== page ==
The Middah of Lovingkindness – חסד.

12.03 The Middah of Lovingkindness – חסד.

Written by cheri

The Middah of Lovingkindness, Humanity – חסד.

5335482322_68b832dc13_bThere was one Hasid (a person who strives for lovingkindness in all of his/her actions) in all of Gemorah. The entire town was filled with the worst of the worst with this one exception. Every day, this man would go through the town and tell the evil townspeople to put aside their wickedness and every day they laughed at him. For years this went on. The townspeople did all manner of wickedness – that people are surely capable of – and every day, the lonely Hasid went through the town telling people to change their ways.
One day, in the town square, where some act of depraved debauchery was going on, one of the townsmen said to the Hasid, “Old man, every day you tell us to stop, and every day we laugh at you and do what we do.” He asked, “Why do you keep up this charade?”
The Hasid responded, “At first I told you to stop so that you would change your ways, I have kept on in my mission so that you would not change me.”

“May he be enthroned before God for ever! Appoint Hesed (lovingkindness) and truth, that they may preserve him”. -Psalms 61:8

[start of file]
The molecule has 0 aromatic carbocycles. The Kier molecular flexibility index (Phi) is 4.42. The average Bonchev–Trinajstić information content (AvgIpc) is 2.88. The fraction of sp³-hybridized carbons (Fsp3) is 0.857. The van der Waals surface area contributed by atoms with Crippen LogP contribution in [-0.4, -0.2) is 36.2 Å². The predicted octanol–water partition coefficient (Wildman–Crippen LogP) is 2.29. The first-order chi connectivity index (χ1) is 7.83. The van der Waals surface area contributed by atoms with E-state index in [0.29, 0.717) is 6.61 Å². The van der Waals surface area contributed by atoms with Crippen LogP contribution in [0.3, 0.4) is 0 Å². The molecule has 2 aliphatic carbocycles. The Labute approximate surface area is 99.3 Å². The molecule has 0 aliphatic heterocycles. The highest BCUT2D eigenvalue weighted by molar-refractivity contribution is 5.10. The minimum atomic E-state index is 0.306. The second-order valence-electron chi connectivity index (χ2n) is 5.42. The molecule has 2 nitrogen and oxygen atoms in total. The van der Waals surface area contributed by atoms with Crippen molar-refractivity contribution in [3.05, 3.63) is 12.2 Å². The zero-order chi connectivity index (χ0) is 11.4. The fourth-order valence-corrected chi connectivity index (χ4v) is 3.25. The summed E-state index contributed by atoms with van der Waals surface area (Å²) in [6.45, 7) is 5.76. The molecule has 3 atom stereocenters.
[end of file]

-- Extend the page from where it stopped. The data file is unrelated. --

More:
Life is a continuous growing and learning experience. What we learn from books, from other people, from events we witness, learn about, or events we part can bring us attributes of the Truth. Throughout our lives we accumulate bits and bits of the truth, and from these bits of knowledge we fashion a worldview. But ‘the truth’ does not sustain us. We need to cultivate Hesed (lovingkindness) too.

How do we cultivate Hesed?

The Tomer Devorah (Spain, mid 15th century) teaches that “if one encounters another person who acts unkindly, look for the good thing that person does and focus on that aspect.” By finding and focusing on the good of other people, when they fully deserve it and even when they deserve it less, we cultivate lovingkindness within ourselves.

מחשבה/Machshava (Thoughts): We can cultivate more Hesed in our life through meditation. Take some time every day to sit and wish a few people in your life well.
As you bring each person to mind, you can use phrases such as:
May you be safe and protected.
May you be healthy and strong.
May you be happy.
May you be peaceful and at ease.
You can do this with people you are close to or not so close to. Take a moment to wish yourself well also. You deserve it.

מעשה/Ma’aseh (Action): At least once each day follow the suggestion of the popular bumper-sticker: Practice random acts of kindness. Notice how it feels when you do it, and afterwards!